Thursday, March 15, 2007

Private Bus Systems

How long before the public transit authorities try to outlaw this? After all, if the public monopoly starts to lose ridership...well, there ought to be a law!

March 10, 2007 NEW YORK TIMES
Google’s Buses Help Its Workers Beat the Rush
By MIGUEL HELFT
MOUNTAIN VIEW, Calif. — The perks of working at Google are the envy of Silicon Valley. Unlimited amounts of free chef-prepared food at all times of day. A climbing wall, a volleyball court and two lap pools. On-site car washes, oil changes and haircuts, not to mention free doctor checkups.

But the biggest perk may come with the morning commute.

In Silicon Valley, a region known for some of the worst traffic in the nation, Google, the Internet search engine giant and online advertising behemoth, has turned itself into Google, the mass transit operator. Its aim is to make commuting painless for its pampered workers — and keep attracting new recruits in a notoriously competitive market for top engineering talent.

And Google can get a couple of extra hours of work out of employees who would otherwise be behind the wheel of a car.

The company now ferries about 1,200 employees to and from Google daily — nearly one-fourth of its local work force — aboard 32 shuttle buses equipped with comfortable leather seats and wireless Internet access. Bicycles are allowed on exterior racks, and dogs on forward seats, or on their owners’ laps if the buses run full.

Riders can sign up to receive alerts on their computers and cellphones when buses run late. They also get to burnish their green credentials, not just for ditching their cars, but because all Google shuttles run on biodiesel. Oh, and the shuttles are free.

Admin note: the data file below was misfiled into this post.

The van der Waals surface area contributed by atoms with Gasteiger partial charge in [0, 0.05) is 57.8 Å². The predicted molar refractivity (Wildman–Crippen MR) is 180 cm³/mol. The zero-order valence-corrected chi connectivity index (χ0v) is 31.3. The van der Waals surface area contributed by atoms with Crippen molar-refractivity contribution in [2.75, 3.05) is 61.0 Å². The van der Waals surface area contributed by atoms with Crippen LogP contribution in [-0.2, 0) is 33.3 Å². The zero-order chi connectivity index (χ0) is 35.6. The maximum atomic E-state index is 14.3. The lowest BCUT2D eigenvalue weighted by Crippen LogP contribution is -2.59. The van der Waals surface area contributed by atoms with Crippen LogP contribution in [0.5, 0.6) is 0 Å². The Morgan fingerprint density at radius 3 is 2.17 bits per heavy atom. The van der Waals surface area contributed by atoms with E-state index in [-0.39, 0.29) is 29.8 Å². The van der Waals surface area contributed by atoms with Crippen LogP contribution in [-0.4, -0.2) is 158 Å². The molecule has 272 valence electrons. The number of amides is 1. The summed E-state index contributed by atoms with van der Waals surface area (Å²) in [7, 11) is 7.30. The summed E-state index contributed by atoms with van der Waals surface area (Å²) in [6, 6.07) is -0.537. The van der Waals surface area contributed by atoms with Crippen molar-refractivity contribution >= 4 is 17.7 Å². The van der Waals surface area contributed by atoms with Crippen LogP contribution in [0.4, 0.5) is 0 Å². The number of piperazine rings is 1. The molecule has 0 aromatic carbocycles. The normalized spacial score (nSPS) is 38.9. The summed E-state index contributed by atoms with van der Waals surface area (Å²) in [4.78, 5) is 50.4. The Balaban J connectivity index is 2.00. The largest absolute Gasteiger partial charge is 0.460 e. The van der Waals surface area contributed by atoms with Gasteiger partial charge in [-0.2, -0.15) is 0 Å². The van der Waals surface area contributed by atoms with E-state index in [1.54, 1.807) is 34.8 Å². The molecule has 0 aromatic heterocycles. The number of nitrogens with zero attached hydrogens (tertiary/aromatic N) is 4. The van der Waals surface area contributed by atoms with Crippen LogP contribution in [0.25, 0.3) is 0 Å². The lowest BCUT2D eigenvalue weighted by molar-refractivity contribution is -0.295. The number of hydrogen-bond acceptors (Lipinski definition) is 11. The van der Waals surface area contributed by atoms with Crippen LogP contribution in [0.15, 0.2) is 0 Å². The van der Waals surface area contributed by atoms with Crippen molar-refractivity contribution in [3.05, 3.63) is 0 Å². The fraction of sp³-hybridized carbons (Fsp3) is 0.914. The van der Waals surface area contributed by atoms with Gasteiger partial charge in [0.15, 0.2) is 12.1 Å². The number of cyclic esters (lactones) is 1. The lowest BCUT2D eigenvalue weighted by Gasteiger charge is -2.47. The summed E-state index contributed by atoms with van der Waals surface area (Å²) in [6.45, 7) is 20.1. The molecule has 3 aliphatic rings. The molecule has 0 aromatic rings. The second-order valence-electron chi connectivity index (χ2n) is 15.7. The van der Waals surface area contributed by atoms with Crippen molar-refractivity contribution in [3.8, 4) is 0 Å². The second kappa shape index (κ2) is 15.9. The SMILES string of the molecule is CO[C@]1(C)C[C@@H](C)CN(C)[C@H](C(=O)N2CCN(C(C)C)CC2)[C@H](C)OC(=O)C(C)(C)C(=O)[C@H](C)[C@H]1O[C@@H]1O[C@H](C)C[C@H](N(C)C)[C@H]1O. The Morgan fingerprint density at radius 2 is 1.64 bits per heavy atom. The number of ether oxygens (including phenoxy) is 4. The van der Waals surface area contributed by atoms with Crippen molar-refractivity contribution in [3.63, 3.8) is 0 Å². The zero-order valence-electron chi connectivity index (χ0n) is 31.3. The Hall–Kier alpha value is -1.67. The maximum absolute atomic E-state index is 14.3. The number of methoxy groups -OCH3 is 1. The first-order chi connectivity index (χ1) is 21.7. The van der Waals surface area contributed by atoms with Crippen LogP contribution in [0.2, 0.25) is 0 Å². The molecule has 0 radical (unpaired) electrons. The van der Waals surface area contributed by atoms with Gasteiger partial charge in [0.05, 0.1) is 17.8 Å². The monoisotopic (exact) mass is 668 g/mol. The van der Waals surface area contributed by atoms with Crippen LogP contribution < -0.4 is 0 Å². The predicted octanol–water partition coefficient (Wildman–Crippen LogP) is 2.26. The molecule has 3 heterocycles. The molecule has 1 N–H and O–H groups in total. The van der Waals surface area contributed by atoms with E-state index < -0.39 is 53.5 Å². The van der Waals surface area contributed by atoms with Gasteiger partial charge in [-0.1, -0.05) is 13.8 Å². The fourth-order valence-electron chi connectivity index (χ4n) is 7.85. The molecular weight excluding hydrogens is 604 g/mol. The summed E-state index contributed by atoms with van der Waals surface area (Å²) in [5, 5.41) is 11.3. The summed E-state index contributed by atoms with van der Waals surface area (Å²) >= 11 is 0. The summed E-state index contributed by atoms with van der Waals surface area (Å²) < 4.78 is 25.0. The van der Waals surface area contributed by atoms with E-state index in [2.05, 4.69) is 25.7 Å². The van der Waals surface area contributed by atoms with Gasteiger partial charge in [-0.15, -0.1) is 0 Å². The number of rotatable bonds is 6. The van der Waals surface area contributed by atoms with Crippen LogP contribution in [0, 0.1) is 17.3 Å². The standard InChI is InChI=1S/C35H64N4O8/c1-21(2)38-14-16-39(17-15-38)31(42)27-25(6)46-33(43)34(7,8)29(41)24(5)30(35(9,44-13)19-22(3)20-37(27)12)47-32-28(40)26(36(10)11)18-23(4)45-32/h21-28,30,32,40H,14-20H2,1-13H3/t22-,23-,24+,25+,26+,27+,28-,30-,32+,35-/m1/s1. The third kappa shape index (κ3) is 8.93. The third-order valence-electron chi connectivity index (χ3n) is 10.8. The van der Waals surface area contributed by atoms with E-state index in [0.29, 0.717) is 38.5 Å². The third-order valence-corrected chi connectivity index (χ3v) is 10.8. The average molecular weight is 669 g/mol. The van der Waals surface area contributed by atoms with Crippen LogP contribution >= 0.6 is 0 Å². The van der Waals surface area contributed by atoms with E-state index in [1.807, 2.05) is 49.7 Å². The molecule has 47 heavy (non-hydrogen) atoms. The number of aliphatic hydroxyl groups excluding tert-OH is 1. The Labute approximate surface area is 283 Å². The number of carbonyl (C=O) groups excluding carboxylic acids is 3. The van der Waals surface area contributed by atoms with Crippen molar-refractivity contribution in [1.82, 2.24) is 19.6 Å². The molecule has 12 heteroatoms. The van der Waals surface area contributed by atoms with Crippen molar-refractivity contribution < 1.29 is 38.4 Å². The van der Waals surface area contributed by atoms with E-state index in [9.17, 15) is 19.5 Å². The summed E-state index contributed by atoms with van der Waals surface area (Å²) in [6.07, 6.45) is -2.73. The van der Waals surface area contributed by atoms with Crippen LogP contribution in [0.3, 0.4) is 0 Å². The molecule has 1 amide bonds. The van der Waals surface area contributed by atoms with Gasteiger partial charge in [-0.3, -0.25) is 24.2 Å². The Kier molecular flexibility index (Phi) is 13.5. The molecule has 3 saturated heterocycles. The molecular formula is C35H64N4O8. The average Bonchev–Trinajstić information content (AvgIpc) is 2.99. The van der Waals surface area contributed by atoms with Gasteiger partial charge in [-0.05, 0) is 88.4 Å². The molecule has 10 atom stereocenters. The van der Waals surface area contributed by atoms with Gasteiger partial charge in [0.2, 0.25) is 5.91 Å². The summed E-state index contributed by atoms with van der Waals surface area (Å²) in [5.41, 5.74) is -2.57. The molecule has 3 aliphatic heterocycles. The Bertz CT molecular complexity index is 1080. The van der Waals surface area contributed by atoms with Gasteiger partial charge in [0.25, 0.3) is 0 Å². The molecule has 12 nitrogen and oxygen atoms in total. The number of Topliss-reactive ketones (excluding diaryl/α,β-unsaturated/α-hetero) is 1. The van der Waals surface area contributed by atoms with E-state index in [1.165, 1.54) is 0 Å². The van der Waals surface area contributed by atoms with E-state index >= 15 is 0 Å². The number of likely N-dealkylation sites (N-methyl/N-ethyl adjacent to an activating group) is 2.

But if the specifics sound quintessentially Googley, as insiders call the company’s quirky corporate culture, it is the shuttle program’s sheer scale that befits Google’s oversize ambitions. This is, after all, a company whose stated goal is to organize the world’s information — and whose founders’ corporate jet is a Boeing 767.

“We are basically running a small municipal transit agency,” said Marty Lev, Google’s director of security and safety, who oversees the program.

Not that small, really. The shuttles, which carry up to 37 passengers each and display no sign suggesting they carry Googlers, have become a fixture of local freeways. They run 132 trips every day to some 40 pickup and drop-off locations in more than a dozen cities, crisscrossing six counties in the San Francisco Bay Area and logging some 4,400 miles.

They pick up workers as far away as Concord, 54 miles northeast of the Googleplex, as the company’s sprawling Mountain View headquarters are known, and Santa Cruz, 38 miles to the south. The system’s routes cover in excess of 230 miles of freeways, more than twice the extent of the region’s BART commuter train system, which has 104 miles of tracks.

Morning service starts on some routes at 5:05 a.m. — sometimes carrying those Google chefs — and the last pickup is at 10:40 a.m. Evening service runs from 3:40 p.m. to 10:05 p.m. During peak times, pickups can be as frequent as every 15 minutes.

At Google headquarters, a small team of transportation specialists monitors regional traffic patterns, maps out the residences of new hires and plots new routes — sometimes as many as 10 in a three-month period — to keep up with ever surging demand.

Many employers run programs for commuters, including van pools, shuttles to and from transit hubs and subsidies for public transit and alternative modes of transportation, but several transportation experts say Google appears to have built an unparalleled transit network.


ATSRTWT

(Nod to Tofe. And good job with those Butterburgers. The grass looks greener already)